Although flickr provides some great services, their "badge" leaves a lot to be desired. Basically I just want something that validates, provides some basic configuration options and is fully styleable through CSS. Not finding a suitable replacement (coupled with the fact that I needed to find solutions to some of IE's js quirks anyway), I decided this would be a good opportunity to expand on my js abilities.
Although this site show very little proof of it, I've been thinking a lot about printing websites lately. How, if at all, our beloved digital media should relate to its analog cousin, if people print anything from the web, if these printouts serve any purpose or if its just wasting ink. Then deciding to take a stab at making printouts more accessible and more valuable.
When developing websites, the fact that IE currently is dominating the browser market really is a mystery. It's the browser with the most bugs and least exiting features, its support for standards is crappy at best and there are way better free alternatives. I haven't really used any advanced features of the other browsers yet, problem is that IE fails at even the most basic stuff such as PNG images, abbr tags and CSS pseudo elements. So we need to give IE some help...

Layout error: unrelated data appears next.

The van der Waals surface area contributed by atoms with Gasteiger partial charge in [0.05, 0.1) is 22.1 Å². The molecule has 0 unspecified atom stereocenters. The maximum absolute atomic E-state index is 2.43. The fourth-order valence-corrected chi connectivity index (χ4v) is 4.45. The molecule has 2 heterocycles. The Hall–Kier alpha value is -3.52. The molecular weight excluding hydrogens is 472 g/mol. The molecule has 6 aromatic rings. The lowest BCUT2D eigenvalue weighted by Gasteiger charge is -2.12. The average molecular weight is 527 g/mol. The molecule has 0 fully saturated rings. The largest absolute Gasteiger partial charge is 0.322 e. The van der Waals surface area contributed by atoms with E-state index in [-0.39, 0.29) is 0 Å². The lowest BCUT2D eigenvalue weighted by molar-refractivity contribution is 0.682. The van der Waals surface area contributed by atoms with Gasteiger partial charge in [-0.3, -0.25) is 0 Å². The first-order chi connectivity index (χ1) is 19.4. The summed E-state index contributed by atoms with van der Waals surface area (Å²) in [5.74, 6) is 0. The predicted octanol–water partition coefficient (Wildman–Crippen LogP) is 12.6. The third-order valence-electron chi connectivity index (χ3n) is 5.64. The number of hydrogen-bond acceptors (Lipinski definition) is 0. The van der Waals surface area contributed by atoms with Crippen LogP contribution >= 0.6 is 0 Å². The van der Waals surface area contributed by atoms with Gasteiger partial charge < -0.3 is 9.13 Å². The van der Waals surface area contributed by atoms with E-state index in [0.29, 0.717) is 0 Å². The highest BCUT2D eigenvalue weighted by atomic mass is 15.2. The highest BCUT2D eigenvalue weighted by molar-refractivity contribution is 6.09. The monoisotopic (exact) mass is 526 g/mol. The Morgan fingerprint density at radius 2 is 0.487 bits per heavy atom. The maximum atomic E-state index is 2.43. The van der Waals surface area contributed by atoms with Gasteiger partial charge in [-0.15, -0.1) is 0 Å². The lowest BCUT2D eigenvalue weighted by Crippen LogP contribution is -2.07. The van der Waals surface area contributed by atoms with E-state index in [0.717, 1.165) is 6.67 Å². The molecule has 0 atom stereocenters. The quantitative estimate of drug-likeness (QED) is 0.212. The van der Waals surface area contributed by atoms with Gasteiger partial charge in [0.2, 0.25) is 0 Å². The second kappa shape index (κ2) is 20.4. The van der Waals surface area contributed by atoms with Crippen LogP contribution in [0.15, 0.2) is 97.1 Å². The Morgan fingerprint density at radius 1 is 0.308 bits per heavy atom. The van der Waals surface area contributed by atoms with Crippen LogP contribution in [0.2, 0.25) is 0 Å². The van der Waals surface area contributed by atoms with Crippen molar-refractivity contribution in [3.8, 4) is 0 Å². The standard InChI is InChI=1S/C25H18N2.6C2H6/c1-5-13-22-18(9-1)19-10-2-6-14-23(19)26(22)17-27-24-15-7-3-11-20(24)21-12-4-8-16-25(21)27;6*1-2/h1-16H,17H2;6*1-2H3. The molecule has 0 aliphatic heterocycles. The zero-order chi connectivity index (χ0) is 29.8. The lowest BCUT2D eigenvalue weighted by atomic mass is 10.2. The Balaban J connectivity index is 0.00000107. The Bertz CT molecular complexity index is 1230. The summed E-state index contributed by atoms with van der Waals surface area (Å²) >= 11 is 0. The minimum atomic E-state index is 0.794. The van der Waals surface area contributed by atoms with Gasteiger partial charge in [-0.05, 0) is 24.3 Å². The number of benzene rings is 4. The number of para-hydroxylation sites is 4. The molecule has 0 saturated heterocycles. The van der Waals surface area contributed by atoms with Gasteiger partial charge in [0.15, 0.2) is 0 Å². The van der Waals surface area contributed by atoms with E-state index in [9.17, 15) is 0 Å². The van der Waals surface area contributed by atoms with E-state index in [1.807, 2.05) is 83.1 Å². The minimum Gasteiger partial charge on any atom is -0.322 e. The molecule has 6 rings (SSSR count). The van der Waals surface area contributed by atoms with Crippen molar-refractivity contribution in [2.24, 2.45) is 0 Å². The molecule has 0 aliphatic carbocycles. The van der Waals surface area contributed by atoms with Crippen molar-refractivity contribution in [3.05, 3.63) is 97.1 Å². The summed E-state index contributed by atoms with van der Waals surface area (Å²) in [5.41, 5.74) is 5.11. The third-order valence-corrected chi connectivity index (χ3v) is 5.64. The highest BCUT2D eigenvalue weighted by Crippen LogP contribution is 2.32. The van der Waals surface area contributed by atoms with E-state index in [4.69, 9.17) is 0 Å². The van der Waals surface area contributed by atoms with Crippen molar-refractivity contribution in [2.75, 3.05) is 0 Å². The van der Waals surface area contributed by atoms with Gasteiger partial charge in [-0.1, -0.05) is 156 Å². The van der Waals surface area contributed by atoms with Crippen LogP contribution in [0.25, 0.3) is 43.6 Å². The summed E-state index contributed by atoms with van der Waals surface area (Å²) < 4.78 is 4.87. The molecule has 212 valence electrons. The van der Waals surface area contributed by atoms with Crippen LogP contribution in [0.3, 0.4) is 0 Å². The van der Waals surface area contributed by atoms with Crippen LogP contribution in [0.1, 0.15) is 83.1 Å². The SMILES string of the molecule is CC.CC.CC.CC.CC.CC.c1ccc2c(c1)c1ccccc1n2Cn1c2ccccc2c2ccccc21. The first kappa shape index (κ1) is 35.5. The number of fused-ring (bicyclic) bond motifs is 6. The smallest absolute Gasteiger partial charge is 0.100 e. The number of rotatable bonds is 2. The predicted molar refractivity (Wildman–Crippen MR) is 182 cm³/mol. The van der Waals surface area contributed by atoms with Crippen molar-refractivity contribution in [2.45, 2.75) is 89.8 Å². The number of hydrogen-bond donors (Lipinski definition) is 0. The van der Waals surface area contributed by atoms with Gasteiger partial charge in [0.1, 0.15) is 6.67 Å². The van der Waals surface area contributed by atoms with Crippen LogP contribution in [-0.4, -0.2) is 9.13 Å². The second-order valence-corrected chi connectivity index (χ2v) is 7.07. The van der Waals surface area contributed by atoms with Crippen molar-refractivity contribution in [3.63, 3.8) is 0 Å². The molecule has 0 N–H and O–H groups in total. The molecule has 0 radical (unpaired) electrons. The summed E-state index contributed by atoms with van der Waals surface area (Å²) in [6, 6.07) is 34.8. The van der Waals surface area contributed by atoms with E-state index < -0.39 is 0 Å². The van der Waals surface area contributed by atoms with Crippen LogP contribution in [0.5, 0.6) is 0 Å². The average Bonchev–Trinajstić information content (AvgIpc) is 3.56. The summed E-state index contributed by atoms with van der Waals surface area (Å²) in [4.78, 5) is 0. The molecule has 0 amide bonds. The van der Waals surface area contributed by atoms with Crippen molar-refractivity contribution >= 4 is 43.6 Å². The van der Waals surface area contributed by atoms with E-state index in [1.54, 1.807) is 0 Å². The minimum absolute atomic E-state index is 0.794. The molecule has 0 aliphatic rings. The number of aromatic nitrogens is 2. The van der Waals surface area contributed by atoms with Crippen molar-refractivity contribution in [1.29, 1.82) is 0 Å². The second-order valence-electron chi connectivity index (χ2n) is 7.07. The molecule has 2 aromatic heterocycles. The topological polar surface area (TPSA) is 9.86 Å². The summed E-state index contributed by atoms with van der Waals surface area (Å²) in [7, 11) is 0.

I really like the idea of relational notation for links, used correctly this
could be a powerful tool for creating user friendly and more accessible web sites. On this site I've mostly been using them to indicate external links (and optionally opening them in new windows), as such it was an area of this site with obvious room for improvement.
I wanted to include some "I support" and "I use" buttons on this site. You know, the 80x15 pixels kind of button, advertising anything from the license information, W3C validation to what kind of music you listen to. As I wanted to include several of them but avoid plastering them all over the place, implementing them in a simple slide show seemed to be a good idea.